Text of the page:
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Blast Motion and Zepp Settle Patent Infringement Litigation

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Blast Motion and Zepp Labs, the makers of swing-tracking technology, have settled a patent lawsuit in the United States District Court for the Southern District of California that puts Blast Motion in control of the baseball market.

The court ruled in Blast Motion's favor and issued an injunction against Zepp Labs from selling its baseball and softball sensors in the U.S., a rule that will take hold in six months.

The two parties also entered into a Settlement and License Agreement that will permit the parties to continue to distribute their respective products--whether golf, tennis or otherwise--in the U.S., with the exception of the Zepp baseball and softball products. Remaining terms of the agreement between Blast Motion and Zepp remain confidential.

"Here at Blast, we are pleased with the outcome and will continue to market and sell our products," says Mike Woods, vice president of business development and strategic partnerships. "It's business as usual."

Blast Motion expects an announcement geared toward Zepp baseball customers in the near future.

"We are very happy with the outcome and the injunction against Zepp in both baseball and softball in the United States," Woods says. "Blast Motion was an early entrant into our markets and invested heavily in innovating new technology and building an extensive IP portfolio. We welcome fair competition, but are committed to ensuring our customers and investors can leverage all of the benefits of our technology."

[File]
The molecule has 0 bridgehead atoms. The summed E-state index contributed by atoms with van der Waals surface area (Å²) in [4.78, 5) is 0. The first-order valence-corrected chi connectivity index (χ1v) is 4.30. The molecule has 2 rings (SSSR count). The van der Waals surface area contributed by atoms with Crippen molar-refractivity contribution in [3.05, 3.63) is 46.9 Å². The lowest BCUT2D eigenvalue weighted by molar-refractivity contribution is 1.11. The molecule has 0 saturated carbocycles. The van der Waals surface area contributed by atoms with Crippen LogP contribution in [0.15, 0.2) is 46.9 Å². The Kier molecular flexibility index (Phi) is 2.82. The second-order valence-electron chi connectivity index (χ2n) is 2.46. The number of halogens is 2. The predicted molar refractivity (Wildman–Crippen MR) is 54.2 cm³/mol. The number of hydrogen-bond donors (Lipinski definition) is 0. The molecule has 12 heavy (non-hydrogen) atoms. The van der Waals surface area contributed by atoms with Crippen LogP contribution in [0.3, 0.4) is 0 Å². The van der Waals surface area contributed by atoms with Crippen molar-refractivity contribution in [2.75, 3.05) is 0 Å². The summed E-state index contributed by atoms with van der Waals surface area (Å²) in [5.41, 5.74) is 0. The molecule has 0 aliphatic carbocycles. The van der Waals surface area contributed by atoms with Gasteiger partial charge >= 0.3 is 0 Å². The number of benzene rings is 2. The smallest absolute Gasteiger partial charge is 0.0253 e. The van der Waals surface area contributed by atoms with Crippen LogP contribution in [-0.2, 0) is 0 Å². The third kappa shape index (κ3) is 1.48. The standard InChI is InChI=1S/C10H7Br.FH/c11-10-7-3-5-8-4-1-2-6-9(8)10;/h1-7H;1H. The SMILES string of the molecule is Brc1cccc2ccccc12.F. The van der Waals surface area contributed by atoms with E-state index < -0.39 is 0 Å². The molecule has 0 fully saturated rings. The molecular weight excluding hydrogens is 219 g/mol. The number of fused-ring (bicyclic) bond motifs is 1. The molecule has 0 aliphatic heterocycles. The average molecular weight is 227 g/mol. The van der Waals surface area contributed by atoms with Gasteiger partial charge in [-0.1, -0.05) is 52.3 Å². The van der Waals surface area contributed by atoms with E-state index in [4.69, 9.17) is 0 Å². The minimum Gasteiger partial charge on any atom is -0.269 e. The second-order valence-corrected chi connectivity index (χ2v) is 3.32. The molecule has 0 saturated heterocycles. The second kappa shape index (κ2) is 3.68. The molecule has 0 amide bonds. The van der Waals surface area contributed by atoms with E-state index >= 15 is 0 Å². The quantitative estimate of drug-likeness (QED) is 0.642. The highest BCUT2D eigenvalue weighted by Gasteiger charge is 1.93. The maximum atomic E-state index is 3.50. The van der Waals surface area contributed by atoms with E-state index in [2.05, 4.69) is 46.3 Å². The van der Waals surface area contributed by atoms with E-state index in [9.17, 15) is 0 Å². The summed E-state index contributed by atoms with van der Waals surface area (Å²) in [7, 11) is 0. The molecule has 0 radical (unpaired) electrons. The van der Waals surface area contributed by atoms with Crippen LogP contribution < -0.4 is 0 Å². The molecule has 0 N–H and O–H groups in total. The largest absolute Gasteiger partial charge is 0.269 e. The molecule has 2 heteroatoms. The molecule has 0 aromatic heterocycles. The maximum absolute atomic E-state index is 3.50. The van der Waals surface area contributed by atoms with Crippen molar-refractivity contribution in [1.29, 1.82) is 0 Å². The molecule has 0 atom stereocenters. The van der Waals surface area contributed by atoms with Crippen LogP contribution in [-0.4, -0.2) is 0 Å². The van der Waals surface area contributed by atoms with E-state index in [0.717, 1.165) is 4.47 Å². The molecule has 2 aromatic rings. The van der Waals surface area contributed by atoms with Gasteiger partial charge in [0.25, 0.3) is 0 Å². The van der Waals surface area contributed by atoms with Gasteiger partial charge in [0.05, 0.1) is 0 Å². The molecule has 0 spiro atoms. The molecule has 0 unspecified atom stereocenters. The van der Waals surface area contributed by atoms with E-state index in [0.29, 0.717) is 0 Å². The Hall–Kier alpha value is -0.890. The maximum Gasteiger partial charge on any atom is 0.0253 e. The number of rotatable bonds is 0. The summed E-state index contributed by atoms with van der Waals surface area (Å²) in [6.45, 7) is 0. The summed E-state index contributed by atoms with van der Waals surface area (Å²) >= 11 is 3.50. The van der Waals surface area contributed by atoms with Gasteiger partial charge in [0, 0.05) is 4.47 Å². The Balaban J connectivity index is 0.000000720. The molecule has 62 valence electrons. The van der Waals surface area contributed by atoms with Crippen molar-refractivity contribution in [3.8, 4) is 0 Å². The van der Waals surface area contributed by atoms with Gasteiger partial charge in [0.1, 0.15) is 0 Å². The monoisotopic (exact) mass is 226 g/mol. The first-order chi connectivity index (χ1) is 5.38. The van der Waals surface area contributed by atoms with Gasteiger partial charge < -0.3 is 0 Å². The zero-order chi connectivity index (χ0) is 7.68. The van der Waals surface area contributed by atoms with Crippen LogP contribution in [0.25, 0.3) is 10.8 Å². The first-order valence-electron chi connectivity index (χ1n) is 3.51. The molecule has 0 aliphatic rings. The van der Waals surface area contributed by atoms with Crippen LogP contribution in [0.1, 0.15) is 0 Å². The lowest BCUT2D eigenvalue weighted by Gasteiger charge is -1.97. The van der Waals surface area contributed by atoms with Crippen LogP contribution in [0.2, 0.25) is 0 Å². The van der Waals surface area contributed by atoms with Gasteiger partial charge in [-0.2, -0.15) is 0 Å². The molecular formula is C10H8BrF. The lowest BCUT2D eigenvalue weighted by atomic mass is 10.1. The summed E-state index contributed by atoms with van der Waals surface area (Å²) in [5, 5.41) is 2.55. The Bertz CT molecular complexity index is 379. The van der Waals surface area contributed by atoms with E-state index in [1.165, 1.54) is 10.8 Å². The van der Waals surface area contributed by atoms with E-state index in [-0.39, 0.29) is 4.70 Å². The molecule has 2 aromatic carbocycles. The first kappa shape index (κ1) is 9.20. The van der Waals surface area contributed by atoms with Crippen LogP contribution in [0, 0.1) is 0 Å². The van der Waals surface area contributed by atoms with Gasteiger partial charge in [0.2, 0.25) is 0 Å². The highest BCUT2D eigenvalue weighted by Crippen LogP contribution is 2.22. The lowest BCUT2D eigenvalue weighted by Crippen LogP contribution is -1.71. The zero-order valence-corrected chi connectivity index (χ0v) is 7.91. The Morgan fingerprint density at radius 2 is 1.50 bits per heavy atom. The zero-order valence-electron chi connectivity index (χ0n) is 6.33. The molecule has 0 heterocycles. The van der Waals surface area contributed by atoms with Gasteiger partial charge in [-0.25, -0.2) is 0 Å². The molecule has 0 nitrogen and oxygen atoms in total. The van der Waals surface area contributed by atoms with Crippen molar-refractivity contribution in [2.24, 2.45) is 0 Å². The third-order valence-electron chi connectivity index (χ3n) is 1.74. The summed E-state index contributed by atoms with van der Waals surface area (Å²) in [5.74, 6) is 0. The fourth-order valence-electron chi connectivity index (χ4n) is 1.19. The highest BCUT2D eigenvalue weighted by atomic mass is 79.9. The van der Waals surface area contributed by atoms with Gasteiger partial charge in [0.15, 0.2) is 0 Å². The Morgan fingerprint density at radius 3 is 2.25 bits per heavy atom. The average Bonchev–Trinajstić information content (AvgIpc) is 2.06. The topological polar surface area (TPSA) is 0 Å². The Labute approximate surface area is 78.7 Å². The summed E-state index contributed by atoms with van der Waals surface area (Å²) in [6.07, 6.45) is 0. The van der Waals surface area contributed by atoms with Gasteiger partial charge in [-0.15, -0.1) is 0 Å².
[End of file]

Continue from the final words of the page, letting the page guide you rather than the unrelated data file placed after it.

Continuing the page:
Blast's baseball "hitting solution," a .3-ounce sensor attached to the end of the bat, uses an algorithm to track swing data and display the results via software. The most recent release of the Blast product--also the official bat sensor of Major League Baseball--has expanded its baseline metrics beyond swing speed, time to contact, swing direction and power to include vertical bat angle, body rotation scores and swing plane data, a new metric for the industry that Blast baseball manager Justin Goltz says came from dissecting information from top-level players. The upgrade also includes Blast Vision, which allows players to make adjustments to their swing and see real-time results and a "cause and effect" view of their swing.

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The Yankees have a surprise hero (Luke Voit) and a rookie (Miguel Andujar) who has been outstanding all season.

The Blast sensor, on the market for over two years with products for baseball, softball and golf, has taken its latest iteration after mining data from the company’s close relationship with professional teams, coaches and players, especially in the minor leagues. But the sensor has seen use everywhere from MLB--the Astros have come on board in a big way--down through college and high school teams to the growing youth demographic.

Zepp Labs says they will continue to sell their sensor products--except baseball and softball in the U.S. after June 17--and continue to support their entire suite of iOS and Android mobile applications. In the "mutually agreed resolution" to the dispute that found both companies infringed on patents, Zepp plans to continue supporting all baseball and softball products and introduce new app features for the sports for Apple Watch and other wearable devices in the future.

Tim Newcomb covers gear and business for Baseball America. Follow him on Twitter at @tdnewcomb.

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